By IAN K. KULLGREN
Capital News Service
LANSING — Natural resources officials are reporting record-low numbers of salmon eggs gathered at state collection sites this year, evidence that could have implications for future fishing seasons.
In Manistee County, just 2,700 chinook salmon returned to the Department of Natural Resources (DNR) collection site on the Little Manistee River, down from a previous low of about 5,800 in 2010.
The same is true in Traverse City, where 1,300 fish returned, a notable drop from the 1993 low of 2,300. DNR workers trap the salmon in weirs throughout the summer season, and then harvest their eggs in the fall to be bred at hatcheries across the state
The cause, wildlife officials say, stems from the perennial competition for food with invasive species in Lake Michigan.
“It shines a light on how variable things are in the system,” said Edward Eisch, the DNR’s acting fish production manager. “The prey numbers are down, and they continue to be down year after year.”
In the mid-1980s, the Little Manistee Weir harvested between 20,000 and 40,000 chinook salmon, according to DNR data. Last year, there were fewer than 6,500.
“That’s definitely alarming, and it’s a warning sign,” said Mark Tonello, a DNR fisheries biologist who monitors the Little Manistee River watershed. “We have very little control out there, and the only tool we have in the toolbox is stocking numbers.”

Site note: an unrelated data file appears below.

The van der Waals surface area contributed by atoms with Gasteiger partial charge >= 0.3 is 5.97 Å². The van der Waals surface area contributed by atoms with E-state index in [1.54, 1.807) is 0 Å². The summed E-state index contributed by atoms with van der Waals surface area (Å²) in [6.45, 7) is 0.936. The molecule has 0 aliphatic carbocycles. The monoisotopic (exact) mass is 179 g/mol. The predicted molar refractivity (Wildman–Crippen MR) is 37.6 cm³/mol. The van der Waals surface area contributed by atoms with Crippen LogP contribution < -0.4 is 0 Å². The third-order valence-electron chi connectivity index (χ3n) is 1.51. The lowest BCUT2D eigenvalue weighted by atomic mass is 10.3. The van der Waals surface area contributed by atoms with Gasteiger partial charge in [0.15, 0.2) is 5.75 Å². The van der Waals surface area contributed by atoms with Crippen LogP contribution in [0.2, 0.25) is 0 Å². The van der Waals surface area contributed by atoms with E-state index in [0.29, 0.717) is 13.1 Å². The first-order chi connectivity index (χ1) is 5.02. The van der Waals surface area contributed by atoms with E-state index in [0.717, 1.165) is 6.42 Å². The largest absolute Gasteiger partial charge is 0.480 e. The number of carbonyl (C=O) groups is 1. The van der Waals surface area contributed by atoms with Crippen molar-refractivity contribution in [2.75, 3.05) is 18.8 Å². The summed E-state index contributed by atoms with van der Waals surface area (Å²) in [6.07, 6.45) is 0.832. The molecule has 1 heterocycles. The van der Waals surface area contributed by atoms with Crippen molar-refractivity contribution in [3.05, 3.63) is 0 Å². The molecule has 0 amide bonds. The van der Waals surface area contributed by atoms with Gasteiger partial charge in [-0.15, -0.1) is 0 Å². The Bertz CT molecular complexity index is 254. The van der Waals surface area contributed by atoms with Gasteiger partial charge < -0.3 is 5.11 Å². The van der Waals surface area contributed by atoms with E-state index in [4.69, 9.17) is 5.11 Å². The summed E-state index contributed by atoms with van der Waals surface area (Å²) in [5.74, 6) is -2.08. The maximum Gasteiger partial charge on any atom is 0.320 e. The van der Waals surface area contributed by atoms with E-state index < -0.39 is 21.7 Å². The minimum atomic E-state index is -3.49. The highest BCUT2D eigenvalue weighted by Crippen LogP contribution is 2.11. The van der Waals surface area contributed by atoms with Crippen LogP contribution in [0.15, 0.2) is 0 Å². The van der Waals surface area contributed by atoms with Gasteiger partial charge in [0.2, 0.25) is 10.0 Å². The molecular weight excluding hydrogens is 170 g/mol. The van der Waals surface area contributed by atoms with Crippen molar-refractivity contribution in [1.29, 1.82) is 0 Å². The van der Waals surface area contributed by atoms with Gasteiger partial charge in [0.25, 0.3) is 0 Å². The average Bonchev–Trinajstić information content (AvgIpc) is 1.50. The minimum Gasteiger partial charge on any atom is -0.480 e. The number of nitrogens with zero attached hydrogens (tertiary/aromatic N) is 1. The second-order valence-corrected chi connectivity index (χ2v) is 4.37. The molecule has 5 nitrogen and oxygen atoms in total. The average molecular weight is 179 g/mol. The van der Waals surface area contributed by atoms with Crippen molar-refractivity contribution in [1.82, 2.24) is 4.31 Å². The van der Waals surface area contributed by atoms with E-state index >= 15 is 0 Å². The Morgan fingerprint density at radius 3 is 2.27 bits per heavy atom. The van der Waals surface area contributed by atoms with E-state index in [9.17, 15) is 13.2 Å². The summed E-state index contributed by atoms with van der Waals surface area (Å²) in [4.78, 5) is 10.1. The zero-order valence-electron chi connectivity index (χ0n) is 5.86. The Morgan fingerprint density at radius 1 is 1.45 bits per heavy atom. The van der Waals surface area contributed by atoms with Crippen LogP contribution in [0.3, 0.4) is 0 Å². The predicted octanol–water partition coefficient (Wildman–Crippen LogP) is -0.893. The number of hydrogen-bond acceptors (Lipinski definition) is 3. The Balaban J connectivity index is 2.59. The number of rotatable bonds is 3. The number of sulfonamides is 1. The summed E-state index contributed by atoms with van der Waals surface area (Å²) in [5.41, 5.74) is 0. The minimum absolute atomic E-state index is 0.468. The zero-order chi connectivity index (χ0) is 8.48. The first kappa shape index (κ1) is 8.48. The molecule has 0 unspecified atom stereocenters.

Collections for this year finished in mid-October, and the eggs have been transferred to one of three hatcheries located in Schoolcraft, Van Buren and Benzie counties, where they are being raised for release in May.
The hatcheries also raise coho salmon, steelhead and brown trout.
The fact that fewer fish will be raised and released in the spring doesn’t mean the 2015 fishing season will be worse than this year’s, said Tonello, who is based in Cadillac. Salmon spawns tend to run in three-year cycles and largely depend on how healthy the population of alewives — small fish that salmon rely on for food — was when the salmon were born.
He said 2012 was a good year for alewives, meaning anglers could actually have a better year in 2015 despite lower stocks this year.
Much of it depends on the winter and spring weather. Alewives are sensitive to cold weather and abrupt temperature change, so a spring like the past one could have a rippling effect on anglers’ success in futures seasons, said Heather Hettinger, a fisheries management biologist in the DNR’s Traverse City field office.
“It’s more indicative of the ecosystem challenges we have going on in Lake Michigan than anything else right now,” Hettinger said. “It’s going to be kind of hard to predict.”
By IAN K. KULLGREN